Whenever I stop I seem to be surrounded by hover flies. Pretend little wasps in stripy jumpers. They are harmless, beneficial but rather persistent. I thought they'd go for yesterday's yellow jersey in tribute to Wiggo. But they seemed even more enamoured by the blues and greens of today's Shimano jersey.

25th 61-81F, 16-27C. Forecast very warm with light Easterly winds and full sun. What's not to like? The heat? I decided to ride to Nyborg into the wind. A poor decision considering the later heat. My water bottle was frequently so warm I couldn't tell whether I was actually drinking anything. I refilled it three times in all. Luckily the Head Gardener had made me a cheese sandwich and that kept me going amazingly well. I never felt hungry after eating one half at 9am and the other an hour later. I had breakfasted on Muesli and tea at 7am.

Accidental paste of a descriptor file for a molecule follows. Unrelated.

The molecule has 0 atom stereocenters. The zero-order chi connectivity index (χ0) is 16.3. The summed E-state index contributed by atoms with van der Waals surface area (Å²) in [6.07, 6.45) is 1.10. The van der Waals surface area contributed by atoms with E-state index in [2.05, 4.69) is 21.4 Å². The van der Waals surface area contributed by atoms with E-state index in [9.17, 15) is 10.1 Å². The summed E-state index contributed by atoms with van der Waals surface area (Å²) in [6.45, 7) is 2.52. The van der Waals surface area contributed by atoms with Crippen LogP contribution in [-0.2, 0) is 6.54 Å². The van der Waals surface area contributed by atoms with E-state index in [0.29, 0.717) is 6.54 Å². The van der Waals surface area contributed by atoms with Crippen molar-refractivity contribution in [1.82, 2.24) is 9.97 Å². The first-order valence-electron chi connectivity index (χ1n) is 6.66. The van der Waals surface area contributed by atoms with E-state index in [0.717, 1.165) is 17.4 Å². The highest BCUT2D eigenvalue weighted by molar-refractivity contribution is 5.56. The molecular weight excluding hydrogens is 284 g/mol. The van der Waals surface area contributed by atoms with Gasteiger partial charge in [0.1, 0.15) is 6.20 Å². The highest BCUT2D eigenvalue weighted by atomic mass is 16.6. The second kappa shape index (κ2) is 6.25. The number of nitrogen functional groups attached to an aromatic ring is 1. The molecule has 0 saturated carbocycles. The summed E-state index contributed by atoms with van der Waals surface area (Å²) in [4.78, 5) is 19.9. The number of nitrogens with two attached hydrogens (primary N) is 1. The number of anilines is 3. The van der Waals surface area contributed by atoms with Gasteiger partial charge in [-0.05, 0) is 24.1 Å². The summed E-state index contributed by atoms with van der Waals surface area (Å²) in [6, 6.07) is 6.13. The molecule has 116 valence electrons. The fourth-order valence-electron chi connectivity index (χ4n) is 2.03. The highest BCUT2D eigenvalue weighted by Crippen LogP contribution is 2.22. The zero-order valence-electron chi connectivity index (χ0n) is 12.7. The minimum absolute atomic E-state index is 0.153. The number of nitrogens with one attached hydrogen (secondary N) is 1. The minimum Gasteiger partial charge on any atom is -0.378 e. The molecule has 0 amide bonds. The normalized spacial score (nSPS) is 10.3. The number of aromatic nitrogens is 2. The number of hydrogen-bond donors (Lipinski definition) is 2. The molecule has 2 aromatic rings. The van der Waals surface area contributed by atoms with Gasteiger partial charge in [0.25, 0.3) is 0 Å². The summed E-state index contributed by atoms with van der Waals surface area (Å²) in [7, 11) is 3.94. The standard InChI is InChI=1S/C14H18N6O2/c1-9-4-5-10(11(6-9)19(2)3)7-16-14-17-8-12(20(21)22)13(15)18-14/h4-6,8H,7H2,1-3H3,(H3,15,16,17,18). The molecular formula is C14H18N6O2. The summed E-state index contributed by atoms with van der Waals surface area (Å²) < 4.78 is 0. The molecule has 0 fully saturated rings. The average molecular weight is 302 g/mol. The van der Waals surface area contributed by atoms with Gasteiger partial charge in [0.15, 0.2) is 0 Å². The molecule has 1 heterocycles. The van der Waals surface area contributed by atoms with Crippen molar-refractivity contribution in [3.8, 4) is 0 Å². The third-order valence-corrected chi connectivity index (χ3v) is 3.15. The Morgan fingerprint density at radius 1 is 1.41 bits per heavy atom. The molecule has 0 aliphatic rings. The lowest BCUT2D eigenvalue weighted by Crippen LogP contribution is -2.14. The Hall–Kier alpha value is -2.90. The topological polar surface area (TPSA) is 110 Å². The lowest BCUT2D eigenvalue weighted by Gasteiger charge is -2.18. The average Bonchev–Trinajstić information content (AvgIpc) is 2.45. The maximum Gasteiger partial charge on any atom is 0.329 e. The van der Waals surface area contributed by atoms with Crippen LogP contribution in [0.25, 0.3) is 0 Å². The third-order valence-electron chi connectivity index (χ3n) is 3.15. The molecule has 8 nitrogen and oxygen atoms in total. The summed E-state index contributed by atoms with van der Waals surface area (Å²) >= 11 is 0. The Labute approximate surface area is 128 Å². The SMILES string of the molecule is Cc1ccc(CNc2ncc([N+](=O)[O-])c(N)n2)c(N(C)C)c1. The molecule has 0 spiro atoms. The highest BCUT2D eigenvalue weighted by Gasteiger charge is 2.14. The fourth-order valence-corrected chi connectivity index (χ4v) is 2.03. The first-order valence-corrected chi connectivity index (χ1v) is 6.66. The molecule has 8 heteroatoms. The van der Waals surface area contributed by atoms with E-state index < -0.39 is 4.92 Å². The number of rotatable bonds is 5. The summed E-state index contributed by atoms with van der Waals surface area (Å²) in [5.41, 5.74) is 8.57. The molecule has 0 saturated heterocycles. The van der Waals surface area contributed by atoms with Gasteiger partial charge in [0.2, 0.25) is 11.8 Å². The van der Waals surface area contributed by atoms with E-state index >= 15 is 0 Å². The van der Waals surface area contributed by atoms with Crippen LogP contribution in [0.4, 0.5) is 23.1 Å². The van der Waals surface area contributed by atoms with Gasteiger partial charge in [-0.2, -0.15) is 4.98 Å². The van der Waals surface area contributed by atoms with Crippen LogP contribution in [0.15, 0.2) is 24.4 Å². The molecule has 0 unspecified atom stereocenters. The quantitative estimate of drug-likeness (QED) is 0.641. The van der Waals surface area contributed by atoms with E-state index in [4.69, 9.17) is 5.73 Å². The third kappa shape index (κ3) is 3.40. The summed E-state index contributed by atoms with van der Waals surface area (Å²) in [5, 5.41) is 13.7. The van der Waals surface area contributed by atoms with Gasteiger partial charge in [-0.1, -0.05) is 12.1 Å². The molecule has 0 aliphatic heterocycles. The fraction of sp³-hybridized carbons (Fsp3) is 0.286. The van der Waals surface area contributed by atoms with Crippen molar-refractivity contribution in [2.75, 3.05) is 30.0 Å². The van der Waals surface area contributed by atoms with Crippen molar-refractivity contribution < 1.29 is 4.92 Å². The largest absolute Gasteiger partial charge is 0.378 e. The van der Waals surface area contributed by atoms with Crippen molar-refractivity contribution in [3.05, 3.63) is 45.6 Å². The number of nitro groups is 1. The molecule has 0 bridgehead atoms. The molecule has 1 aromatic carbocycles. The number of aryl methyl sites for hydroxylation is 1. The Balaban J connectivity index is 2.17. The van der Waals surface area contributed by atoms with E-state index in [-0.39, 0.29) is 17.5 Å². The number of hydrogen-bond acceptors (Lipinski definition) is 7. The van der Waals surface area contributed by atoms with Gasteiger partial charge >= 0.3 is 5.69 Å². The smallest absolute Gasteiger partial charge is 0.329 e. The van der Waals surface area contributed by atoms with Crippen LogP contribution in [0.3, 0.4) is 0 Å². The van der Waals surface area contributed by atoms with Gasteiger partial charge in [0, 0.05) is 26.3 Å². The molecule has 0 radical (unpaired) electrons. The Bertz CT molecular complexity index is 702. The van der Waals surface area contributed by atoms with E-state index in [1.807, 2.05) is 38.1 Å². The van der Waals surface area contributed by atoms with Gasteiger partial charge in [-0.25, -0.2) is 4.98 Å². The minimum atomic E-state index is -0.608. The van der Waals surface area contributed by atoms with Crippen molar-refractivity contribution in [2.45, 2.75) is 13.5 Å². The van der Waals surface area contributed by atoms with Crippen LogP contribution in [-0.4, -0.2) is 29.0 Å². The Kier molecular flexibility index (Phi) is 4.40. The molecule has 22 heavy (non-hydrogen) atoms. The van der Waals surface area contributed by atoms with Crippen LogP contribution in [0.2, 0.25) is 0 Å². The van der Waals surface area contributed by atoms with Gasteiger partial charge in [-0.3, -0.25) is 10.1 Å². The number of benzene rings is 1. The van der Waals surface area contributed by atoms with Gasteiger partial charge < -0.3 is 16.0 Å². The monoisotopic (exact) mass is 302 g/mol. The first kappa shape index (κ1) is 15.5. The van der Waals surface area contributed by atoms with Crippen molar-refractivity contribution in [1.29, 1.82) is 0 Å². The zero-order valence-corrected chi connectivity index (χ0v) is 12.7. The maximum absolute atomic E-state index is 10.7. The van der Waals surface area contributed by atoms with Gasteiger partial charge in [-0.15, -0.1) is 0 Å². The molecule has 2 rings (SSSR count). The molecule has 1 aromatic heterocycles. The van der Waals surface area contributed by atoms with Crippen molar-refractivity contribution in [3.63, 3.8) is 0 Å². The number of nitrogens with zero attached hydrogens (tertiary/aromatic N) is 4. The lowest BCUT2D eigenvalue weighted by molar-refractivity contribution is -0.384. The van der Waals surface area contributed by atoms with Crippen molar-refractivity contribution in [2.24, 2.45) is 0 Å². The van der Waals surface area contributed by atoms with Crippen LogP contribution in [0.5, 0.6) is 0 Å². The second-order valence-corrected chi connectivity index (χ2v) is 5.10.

Peter's homebuilt recumbent. 

I saw a home-built recumbent right beside the road at Ellinge and stopped to photograph it. The owner came out and we discussed the design at great length. An impressive build with some nice kit on it. It is lighter than it looks thanks to thin wall tubing. Built large to fit its owner. Peter must have been around 6'6" or 2m. The trike will be shot blasted and painted in the near future.

Then we rode together into Nyborg by the quiet back roads and scenic cycle lanes. An unusual experience for me. I haven't ridden with anybody else for nearly half a century. Least of all on a trike with a recumbent trike for company. We were averaging 16-19mph on the flat. With me being blown by a hurricane headwind. While Peter was breathing exhaust fumes. He could have left me for dead if he had wanted to. His trike was incredibly stable on every kind of surface.